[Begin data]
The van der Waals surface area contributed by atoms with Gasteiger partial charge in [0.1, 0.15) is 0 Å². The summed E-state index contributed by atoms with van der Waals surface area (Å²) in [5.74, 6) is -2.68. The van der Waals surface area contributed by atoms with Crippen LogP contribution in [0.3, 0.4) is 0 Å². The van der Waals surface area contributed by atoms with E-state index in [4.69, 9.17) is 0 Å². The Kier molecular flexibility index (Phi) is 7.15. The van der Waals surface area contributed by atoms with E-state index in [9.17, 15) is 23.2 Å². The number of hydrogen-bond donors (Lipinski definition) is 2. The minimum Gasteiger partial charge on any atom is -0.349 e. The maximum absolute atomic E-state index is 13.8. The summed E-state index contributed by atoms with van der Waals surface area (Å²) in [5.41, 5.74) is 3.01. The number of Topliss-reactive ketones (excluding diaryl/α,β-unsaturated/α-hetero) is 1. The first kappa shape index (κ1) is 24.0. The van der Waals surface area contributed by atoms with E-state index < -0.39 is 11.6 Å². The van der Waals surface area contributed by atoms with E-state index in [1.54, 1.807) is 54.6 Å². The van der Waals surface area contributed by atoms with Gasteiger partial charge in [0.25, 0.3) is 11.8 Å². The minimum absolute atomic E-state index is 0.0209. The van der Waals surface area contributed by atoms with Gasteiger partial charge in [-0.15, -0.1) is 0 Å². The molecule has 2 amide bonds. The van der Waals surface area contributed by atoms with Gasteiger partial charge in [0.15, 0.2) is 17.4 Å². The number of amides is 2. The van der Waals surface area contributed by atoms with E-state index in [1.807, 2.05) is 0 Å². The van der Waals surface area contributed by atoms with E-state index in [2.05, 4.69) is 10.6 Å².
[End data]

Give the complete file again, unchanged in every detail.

The van der Waals surface area contributed by atoms with Gasteiger partial charge in [0.1, 0.15) is 0 Å². The summed E-state index contributed by atoms with van der Waals surface area (Å²) in [5.74, 6) is -2.68. The van der Waals surface area contributed by atoms with Crippen LogP contribution in [0.3, 0.4) is 0 Å². The van der Waals surface area contributed by atoms with E-state index in [4.69, 9.17) is 0 Å². The Kier molecular flexibility index (Phi) is 7.15. The van der Waals surface area contributed by atoms with E-state index in [9.17, 15) is 23.2 Å². The number of hydrogen-bond donors (Lipinski definition) is 2. The minimum Gasteiger partial charge on any atom is -0.349 e. The maximum absolute atomic E-state index is 13.8. The summed E-state index contributed by atoms with van der Waals surface area (Å²) in [5.41, 5.74) is 3.01. The number of Topliss-reactive ketones (excluding diaryl/α,β-unsaturated/α-hetero) is 1. The first kappa shape index (κ1) is 24.0. The van der Waals surface area contributed by atoms with E-state index < -0.39 is 11.6 Å². The van der Waals surface area contributed by atoms with E-state index in [1.54, 1.807) is 54.6 Å². The van der Waals surface area contributed by atoms with Gasteiger partial charge in [0.25, 0.3) is 11.8 Å². The minimum absolute atomic E-state index is 0.0209. The van der Waals surface area contributed by atoms with Gasteiger partial charge in [-0.15, -0.1) is 0 Å². The molecule has 2 amide bonds. The van der Waals surface area contributed by atoms with Gasteiger partial charge in [0.15, 0.2) is 17.4 Å². The number of amides is 2. The van der Waals surface area contributed by atoms with E-state index in [1.807, 2.05) is 0 Å². The van der Waals surface area contributed by atoms with E-state index in [2.05, 4.69) is 10.6 Å².